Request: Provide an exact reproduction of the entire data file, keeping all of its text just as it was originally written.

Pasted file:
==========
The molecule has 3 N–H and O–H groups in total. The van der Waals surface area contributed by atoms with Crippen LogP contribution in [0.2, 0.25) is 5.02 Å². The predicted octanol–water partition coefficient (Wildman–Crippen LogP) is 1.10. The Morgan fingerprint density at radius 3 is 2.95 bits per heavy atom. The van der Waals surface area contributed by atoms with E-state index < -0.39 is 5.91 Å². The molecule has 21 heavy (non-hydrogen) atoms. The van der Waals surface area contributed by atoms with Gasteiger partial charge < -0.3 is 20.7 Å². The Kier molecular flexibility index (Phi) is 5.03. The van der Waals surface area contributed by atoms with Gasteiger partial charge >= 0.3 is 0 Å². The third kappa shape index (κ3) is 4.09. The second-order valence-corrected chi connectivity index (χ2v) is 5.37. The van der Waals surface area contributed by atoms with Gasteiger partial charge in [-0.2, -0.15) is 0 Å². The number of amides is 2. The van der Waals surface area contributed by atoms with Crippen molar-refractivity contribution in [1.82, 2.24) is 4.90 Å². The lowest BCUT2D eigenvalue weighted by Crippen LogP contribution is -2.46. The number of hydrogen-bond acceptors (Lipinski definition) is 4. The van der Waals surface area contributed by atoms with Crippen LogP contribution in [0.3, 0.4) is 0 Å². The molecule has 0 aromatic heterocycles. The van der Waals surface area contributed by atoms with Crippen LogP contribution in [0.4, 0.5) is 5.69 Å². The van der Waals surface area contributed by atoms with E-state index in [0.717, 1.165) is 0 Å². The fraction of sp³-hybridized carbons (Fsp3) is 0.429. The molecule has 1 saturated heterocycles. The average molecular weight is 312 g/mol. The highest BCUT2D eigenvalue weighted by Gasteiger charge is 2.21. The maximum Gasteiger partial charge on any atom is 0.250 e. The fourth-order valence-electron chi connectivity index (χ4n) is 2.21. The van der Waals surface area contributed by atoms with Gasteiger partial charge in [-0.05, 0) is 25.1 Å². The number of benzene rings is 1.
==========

The molecule has 3 N–H and O–H groups in total. The van der Waals surface area contributed by atoms with Crippen LogP contribution in [0.2, 0.25) is 5.02 Å². The predicted octanol–water partition coefficient (Wildman–Crippen LogP) is 1.10. The Morgan fingerprint density at radius 3 is 2.95 bits per heavy atom. The van der Waals surface area contributed by atoms with E-state index < -0.39 is 5.91 Å². The molecule has 21 heavy (non-hydrogen) atoms. The van der Waals surface area contributed by atoms with Gasteiger partial charge < -0.3 is 20.7 Å². The Kier molecular flexibility index (Phi) is 5.03. The van der Waals surface area contributed by atoms with Gasteiger partial charge >= 0.3 is 0 Å². The third kappa shape index (κ3) is 4.09. The second-order valence-corrected chi connectivity index (χ2v) is 5.37. The van der Waals surface area contributed by atoms with Gasteiger partial charge in [-0.2, -0.15) is 0 Å². The number of amides is 2. The van der Waals surface area contributed by atoms with Crippen molar-refractivity contribution in [1.82, 2.24) is 4.90 Å². The lowest BCUT2D eigenvalue weighted by Crippen LogP contribution is -2.46. The number of hydrogen-bond acceptors (Lipinski definition) is 4. The van der Waals surface area contributed by atoms with Crippen LogP contribution in [0.3, 0.4) is 0 Å². The molecule has 0 aromatic heterocycles. The van der Waals surface area contributed by atoms with Crippen LogP contribution in [0.4, 0.5) is 5.69 Å². The van der Waals surface area contributed by atoms with E-state index in [0.717, 1.165) is 0 Å². The fraction of sp³-hybridized carbons (Fsp3) is 0.429. The molecule has 1 saturated heterocycles. The average molecular weight is 312 g/mol. The highest BCUT2D eigenvalue weighted by Gasteiger charge is 2.21. The maximum Gasteiger partial charge on any atom is 0.250 e. The fourth-order valence-electron chi connectivity index (χ4n) is 2.21. The van der Waals surface area contributed by atoms with Gasteiger partial charge in [-0.05, 0) is 25.1 Å². The number of benzene rings is 1.